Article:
by Samantha Haas
on Tuesday, February 16th, 2021 at 2:05pm.
It may seem unusual for an organization to ultimately wish it didn’t have to exist. But for many local groups associated with the Homeless Services Consortium of Dane County, the issue of homelessness unfortunately isn’t going away anytime soon. And as long as these groups continue to receive funding and support for their needed services, neither are they -- especially in the wake of the COVID-19 pandemic that is causing the housing gap to widen further.
Among them is The Road Home Dane County, the only agency in the county that exclusively serves homeless families with children, which believes that every child deserves a home. The nonprofit provides case management services to help these families achieve self-determined goals and affordable, stable housing.
“Since The Road Home was founded in 1999, we’ve helped thousands of families go from homelessness to housing. It takes the whole community,” said Executive Director Kristin Rucinski. The Road Home’s programs have proven successful, with over 90% of families remaining stably housed for one year or longer.
The organization, known as the Interfaith Hospitality Network of the Madison Area until 2008, began as an overflow shelter that rotated between local churches. After years of maintaining a small shelter for families, The Road Home phased out that aspect of its work in 2018 and shifted its focus to developing a dozen short-term and long-term housing programs, holistic support services, and partnerships with other related groups, such as Salvation Army, United Way, and The Playing Field childcare center.
In a typical year, The Road Home helps approximately 200 families, including 550 children, transition into housing. To put those numbers into perspective, in just one year approximately 1,865 school children were identified as homeless in Dane County. Over half of Americans are one paycheck away from being homeless, and although it’s sometimes temporary due to a job loss or medical issue, many families are considered chronically homeless. And based on data from 2018, although the population of Dane County was only 5% Black, the homeless population was 48% Black.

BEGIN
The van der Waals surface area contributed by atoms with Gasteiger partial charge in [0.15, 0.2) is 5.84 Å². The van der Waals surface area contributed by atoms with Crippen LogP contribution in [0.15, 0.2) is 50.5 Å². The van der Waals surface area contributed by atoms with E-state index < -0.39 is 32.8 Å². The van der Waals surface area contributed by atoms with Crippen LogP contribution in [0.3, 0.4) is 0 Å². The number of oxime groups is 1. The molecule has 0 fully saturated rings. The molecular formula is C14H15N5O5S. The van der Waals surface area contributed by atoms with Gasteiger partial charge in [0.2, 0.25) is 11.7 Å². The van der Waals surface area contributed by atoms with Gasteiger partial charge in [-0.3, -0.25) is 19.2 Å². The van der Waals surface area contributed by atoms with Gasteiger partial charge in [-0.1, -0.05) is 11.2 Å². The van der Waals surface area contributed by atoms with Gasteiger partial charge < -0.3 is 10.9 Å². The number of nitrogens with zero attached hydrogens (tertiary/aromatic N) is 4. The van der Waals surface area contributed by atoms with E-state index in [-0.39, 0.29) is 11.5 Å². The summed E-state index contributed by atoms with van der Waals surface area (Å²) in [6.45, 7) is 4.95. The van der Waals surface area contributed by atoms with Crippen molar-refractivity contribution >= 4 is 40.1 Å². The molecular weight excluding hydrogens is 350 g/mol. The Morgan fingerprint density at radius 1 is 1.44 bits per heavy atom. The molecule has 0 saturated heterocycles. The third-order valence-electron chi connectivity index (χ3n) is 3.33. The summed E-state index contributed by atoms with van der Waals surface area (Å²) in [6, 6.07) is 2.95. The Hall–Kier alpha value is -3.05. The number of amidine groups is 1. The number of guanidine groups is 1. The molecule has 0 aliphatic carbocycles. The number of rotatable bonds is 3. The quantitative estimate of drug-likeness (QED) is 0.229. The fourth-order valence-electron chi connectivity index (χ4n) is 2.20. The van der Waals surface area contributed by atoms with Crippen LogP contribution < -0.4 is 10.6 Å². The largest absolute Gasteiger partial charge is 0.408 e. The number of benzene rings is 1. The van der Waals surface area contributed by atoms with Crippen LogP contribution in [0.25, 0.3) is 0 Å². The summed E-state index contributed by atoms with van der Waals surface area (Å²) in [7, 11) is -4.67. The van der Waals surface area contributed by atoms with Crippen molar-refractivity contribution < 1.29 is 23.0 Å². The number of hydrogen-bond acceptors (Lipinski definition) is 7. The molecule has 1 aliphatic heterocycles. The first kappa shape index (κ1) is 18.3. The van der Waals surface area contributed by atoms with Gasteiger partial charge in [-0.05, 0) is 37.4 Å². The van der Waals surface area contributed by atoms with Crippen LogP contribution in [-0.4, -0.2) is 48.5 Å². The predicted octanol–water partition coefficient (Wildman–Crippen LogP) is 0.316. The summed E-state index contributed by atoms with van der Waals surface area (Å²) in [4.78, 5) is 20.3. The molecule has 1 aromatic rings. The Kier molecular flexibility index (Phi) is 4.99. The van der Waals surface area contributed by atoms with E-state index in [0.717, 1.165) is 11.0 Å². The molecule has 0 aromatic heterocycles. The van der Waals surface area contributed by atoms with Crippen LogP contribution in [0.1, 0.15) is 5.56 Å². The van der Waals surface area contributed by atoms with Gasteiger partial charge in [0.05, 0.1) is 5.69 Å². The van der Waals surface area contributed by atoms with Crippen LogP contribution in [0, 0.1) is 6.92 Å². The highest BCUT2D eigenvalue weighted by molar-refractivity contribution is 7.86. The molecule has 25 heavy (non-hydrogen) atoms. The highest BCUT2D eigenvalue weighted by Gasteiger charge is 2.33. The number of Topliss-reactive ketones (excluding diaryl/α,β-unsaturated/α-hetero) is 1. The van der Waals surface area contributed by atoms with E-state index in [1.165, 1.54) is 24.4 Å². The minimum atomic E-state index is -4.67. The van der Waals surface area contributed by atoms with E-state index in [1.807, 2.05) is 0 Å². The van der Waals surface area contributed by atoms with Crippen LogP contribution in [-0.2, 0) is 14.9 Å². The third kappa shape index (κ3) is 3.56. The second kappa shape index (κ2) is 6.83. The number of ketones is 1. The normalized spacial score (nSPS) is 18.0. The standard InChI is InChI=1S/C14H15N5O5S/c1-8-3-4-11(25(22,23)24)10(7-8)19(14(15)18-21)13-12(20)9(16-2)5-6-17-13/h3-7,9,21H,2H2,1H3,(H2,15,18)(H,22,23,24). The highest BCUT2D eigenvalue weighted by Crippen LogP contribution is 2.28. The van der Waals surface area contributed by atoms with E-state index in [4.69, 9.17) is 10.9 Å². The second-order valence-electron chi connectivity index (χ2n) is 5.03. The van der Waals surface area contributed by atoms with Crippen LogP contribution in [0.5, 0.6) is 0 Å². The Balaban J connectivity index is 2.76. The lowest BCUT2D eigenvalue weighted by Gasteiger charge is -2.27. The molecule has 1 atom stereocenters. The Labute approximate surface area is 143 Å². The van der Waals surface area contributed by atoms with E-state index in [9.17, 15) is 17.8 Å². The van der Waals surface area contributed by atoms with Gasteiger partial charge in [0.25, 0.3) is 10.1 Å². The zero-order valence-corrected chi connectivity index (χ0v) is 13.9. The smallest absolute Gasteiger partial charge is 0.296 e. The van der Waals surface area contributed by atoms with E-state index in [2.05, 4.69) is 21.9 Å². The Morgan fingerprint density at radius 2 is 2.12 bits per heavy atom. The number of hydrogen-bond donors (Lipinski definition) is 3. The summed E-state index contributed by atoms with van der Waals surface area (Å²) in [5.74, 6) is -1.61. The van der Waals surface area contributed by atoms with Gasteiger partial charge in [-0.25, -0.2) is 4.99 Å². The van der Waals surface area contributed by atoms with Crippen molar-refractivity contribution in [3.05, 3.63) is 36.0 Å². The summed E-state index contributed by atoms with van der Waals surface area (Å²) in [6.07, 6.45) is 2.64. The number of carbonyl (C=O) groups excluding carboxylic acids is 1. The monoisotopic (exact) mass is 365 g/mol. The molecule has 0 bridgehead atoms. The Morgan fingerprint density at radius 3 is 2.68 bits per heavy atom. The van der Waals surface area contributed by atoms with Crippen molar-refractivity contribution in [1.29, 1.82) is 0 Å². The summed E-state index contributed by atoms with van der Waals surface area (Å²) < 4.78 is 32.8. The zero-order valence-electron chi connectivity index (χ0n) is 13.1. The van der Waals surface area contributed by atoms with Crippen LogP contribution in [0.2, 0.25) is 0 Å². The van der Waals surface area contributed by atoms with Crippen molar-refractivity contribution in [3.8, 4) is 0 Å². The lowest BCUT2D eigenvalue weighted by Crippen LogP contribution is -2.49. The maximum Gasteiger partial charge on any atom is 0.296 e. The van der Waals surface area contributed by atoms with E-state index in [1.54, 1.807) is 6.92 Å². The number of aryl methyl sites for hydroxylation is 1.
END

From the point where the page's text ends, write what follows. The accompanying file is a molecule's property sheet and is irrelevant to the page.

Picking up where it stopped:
“The majority of families we serve are families of color. Of those, they are predominantly female-headed households,” said Development Director Peggy Halloran, who noted that the key values of The Road Home are respect and dignity for all, empowerment of those served, social justice, anti-racism, inclusiveness, and results-oriented service. “We are committed to racial justice, and with all of the disparities in housing, we help families overcome those to be fairly and equitably housed.”
Homelessness can also be a result of “current implicit or explicit bias not to rent to a family because they are Black, or not to give a loan to help on the path toward homeownership,” according to The Road Home’s website. “Systemic racism in housing in Dane County is a prevalent problem,” said Program Director Melissa Mennig. “It impacts the length of time families are homeless, and many landlords have very strict criteria around criminal backgrounds, which impacts families of color disproportionately.”
The Road Home works with families “not only to relieve the immediate crisis of homelessness, but also to build skills, resources, and relationships that set the stage for long-term success,” according to its website. Housing Program Manager Dominique Q. Christian said they know that families may also struggle with mental health or substance use and may benefit from assistance in accomplishing their goals, including going back to school or seeking therapy. “When we say holistic, we touch every part of the family’s lives,” she said.